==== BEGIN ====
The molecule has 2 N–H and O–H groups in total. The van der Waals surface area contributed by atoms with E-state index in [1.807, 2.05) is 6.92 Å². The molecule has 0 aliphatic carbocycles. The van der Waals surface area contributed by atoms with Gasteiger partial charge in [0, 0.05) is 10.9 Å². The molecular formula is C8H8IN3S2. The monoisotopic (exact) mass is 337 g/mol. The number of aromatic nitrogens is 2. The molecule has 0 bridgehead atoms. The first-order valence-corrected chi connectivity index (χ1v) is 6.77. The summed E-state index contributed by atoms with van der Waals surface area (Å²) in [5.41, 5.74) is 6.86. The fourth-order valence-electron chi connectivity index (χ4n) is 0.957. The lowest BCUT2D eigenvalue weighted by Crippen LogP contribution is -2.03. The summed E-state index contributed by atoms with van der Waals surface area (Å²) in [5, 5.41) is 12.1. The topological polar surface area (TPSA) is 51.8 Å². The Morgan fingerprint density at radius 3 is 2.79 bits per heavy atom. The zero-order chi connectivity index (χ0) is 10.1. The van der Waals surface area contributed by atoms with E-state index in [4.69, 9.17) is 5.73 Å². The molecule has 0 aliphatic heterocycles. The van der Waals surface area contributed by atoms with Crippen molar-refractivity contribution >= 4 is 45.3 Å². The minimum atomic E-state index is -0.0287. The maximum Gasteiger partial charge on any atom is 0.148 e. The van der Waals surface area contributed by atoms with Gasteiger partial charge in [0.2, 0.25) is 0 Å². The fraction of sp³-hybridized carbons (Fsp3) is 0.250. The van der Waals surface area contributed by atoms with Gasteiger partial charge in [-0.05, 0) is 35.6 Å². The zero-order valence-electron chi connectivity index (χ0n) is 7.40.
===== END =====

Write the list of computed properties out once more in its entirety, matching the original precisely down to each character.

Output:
The molecule has 2 N–H and O–H groups in total. The van der Waals surface area contributed by atoms with E-state index in [1.807, 2.05) is 6.92 Å². The molecule has 0 aliphatic carbocycles. The van der Waals surface area contributed by atoms with Gasteiger partial charge in [0, 0.05) is 10.9 Å². The molecular formula is C8H8IN3S2. The monoisotopic (exact) mass is 337 g/mol. The number of aromatic nitrogens is 2. The molecule has 0 bridgehead atoms. The first-order valence-corrected chi connectivity index (χ1v) is 6.77. The summed E-state index contributed by atoms with van der Waals surface area (Å²) in [5.41, 5.74) is 6.86. The fourth-order valence-electron chi connectivity index (χ4n) is 0.957. The lowest BCUT2D eigenvalue weighted by Crippen LogP contribution is -2.03. The summed E-state index contributed by atoms with van der Waals surface area (Å²) in [5, 5.41) is 12.1. The topological polar surface area (TPSA) is 51.8 Å². The Morgan fingerprint density at radius 3 is 2.79 bits per heavy atom. The zero-order chi connectivity index (χ0) is 10.1. The van der Waals surface area contributed by atoms with E-state index in [4.69, 9.17) is 5.73 Å². The molecule has 0 aliphatic heterocycles. The van der Waals surface area contributed by atoms with Crippen molar-refractivity contribution >= 4 is 45.3 Å². The minimum atomic E-state index is -0.0287. The maximum Gasteiger partial charge on any atom is 0.148 e. The van der Waals surface area contributed by atoms with Gasteiger partial charge in [0.2, 0.25) is 0 Å². The fraction of sp³-hybridized carbons (Fsp3) is 0.250. The van der Waals surface area contributed by atoms with Gasteiger partial charge in [-0.05, 0) is 35.6 Å². The zero-order valence-electron chi connectivity index (χ0n) is 7.40.